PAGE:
ECO-INNOVATIONat the heart of European policies
Finding better ways to tackle air pollution is crucial to the future of the urban environment. In Paris, the city authorities and a number of companies involved in mobility and energy established in September 2017 Airlab as an innovation accelerator that would experiment with and identify the most effective air quality solutions. Airlab sponsors projects and facilities networking and exchange of ideas to find innovative answers. Airlab coordinator Pierre Pernot explained the challenges Airlab faces and how it intends to tackle them.
What are the main air pollution challenges facing Paris and other cities? Is this mainly a traffic management issue?
Air quality is improving in Île-de-France and in Paris, but still too slowly. In 2017 nearly half of Parisians were still exposed to air pollution levels beyond European Union limit values. The most problematic pollutants are nitrogen dioxide and fine particles (PM10 and PM2.5). The main sources are well known: road traffic for nitrogen dioxide and road traffic and domestic heating for fine particles. For fine particles the situation is complex; construction sites, agriculture, cross-border pollution and chemical reactions in the atmosphere are additional sources of pollution.
Whether in Paris or elsewhere, the big challenge is how to move faster and further to improve air quality. We need to find new ideas, to experiment and to identify new ways to leverage improvements via technological solutions – and also by encouraging people to change their behaviour.
Have you been able to quantify the specific costs of air pollution to Paris?
A lot of money is at stake when it comes to atmospheric pollution. A 2015 assessment from the French senate estimated the total cost of air pollution at between €68 and €97 billion per year for France, including damage to health (health expenditure, loss of productivity and absenteeism, premature mortality, etc) and non-health damage. The report found that the cost of non-health effects (deterioration of buildings, reduction in farm yields, loss of biodiversity, regulatory costs and even the cost of prevention policies) is ‘at least’ €4.3 billion.
But the benefits linked to any move to tackle pollution are just as significant and need to be taken into account. That same report assessed the net benefit of fighting air pollution at €11 billion per year.
When tackling urban air pollution, what is of most importance: technology, changing the behaviour of individuals or both?
In recent decades, France has seen significant progress from technological developments under regulatory pressure (such as EU and French directives on emissions and taxes on polluting activities). The industrial sector has implemented flue gas treatment solutions, which, combined with less-polluting fuels, have facilitated the reduction of, for example, sulphur dioxide levels by a factor of 20 in 50 years. Concentrations of carbon monoxide in the air have fallen markedly with the development of catalytic converters in vehicles. The problems of lead in the air have been resolved with the removal of leaded petrol.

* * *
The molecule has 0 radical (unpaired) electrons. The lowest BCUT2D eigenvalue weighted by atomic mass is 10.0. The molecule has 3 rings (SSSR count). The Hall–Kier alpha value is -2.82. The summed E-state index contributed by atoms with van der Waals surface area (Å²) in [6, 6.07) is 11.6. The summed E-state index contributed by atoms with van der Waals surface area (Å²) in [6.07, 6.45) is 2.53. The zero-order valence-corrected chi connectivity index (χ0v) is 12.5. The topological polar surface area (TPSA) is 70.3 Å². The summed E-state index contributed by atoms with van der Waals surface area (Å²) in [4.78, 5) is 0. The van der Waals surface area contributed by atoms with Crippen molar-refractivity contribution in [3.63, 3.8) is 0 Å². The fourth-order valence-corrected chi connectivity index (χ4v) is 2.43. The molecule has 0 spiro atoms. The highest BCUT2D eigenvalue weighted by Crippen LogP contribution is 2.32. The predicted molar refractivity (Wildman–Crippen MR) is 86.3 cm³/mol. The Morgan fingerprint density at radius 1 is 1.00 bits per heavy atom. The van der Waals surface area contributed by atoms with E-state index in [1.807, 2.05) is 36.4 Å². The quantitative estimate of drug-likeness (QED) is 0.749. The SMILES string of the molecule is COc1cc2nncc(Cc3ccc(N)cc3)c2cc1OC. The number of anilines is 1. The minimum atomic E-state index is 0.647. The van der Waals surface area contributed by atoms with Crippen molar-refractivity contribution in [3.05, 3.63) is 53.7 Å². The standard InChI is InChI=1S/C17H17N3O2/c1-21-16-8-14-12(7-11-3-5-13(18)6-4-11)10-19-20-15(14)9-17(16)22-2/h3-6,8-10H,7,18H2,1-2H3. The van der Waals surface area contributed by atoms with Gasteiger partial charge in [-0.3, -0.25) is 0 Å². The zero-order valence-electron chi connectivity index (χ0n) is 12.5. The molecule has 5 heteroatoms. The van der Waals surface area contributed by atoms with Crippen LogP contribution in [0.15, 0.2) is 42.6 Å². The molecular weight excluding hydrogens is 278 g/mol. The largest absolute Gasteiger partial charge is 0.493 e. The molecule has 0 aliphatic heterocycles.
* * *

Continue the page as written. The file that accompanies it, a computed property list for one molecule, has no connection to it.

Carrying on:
The current challenge is to cut pollution further and more quickly. This means focusing on other activities that contribute to pollution (aviation, residential heating, agriculture) while maintaining a balance in terms of solutions that have been promoted to limit climate change, but that have had a negative effect in terms of air pollution (diesel, wood burning for heating). Regulations alone are insufficient. It’s also about promoting awareness and changes in behaviour. Everyone breathes, everyone emits pollution and everyone can take action to improve air quality.
That can be done by making the general public more aware and by using digital technology, new communication tools and the Internet of Things, which can offer solutions in terms of encouraging changes in behaviour and reaching different audiences.
What have Airlab’s main activities been to date?
The first step was to bring together public and private partners that are looking for solutions in different areas (transport, logistics, buildings, heating, digital technology, artificial intelligence), to speed up air quality improvements via this ecosystem.
Since AIRLAB’s launch, six projects have been started by AIRLAB partners. The projects, which are about indoor air quality, outdoor air quality and mobility and citizens’ participation, are ongoing. We are preparing new calls for proposals in the coming months.
Are there one or two new technologies that are most promising for tackling urban air pollution?
At this stage it is difficult to highlight any one technology over another. That is also because several types of technology are being put forward: pollution abatement solutions, measuring equipment, linked up with specific information that might change behaviour. Each can be classified by specific area: transport, buildings, agriculture, etc.
Some of these solutions are being assessed via an Urban Lab call for innovative projects, which has selected ten projects, and via another call for tenders related to the underground rail network in the Île-de-France region. Assessing projects – and measuring their quantitative impact – is at the very heart of what AIRLAB does.
 Urban Lab is an incubator backed by the city of Paris; see http://urbanlab.parisandco.paris/Actualites/A-la-une/Decouvrez-les-10-laureats-du-programme-Qualite-de-l-Air.